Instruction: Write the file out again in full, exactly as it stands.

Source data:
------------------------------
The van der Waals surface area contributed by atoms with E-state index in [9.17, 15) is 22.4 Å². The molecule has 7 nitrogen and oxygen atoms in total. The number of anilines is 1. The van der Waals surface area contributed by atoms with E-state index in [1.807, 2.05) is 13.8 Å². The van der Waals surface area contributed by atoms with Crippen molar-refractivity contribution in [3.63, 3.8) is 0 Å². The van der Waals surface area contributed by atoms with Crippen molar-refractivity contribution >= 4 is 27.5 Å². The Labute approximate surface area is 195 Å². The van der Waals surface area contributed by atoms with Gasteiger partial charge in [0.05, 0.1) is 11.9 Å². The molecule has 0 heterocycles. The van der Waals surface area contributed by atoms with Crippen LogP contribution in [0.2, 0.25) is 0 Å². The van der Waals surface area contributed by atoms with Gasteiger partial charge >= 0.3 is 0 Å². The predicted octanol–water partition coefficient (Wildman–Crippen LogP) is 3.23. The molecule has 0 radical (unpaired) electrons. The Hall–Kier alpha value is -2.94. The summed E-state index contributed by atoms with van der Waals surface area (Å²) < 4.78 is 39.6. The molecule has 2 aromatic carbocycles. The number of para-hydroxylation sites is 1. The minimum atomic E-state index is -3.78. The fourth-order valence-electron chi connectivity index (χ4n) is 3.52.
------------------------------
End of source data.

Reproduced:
The van der Waals surface area contributed by atoms with E-state index in [9.17, 15) is 22.4 Å². The molecule has 7 nitrogen and oxygen atoms in total. The number of anilines is 1. The van der Waals surface area contributed by atoms with E-state index in [1.807, 2.05) is 13.8 Å². The van der Waals surface area contributed by atoms with Crippen molar-refractivity contribution in [3.63, 3.8) is 0 Å². The van der Waals surface area contributed by atoms with Crippen molar-refractivity contribution >= 4 is 27.5 Å². The Labute approximate surface area is 195 Å². The van der Waals surface area contributed by atoms with Gasteiger partial charge in [0.05, 0.1) is 11.9 Å². The molecule has 0 heterocycles. The van der Waals surface area contributed by atoms with Crippen LogP contribution in [0.2, 0.25) is 0 Å². The van der Waals surface area contributed by atoms with Gasteiger partial charge >= 0.3 is 0 Å². The predicted octanol–water partition coefficient (Wildman–Crippen LogP) is 3.23. The molecule has 0 radical (unpaired) electrons. The Hall–Kier alpha value is -2.94. The summed E-state index contributed by atoms with van der Waals surface area (Å²) < 4.78 is 39.6. The molecule has 2 aromatic carbocycles. The number of para-hydroxylation sites is 1. The minimum atomic E-state index is -3.78. The fourth-order valence-electron chi connectivity index (χ4n) is 3.52.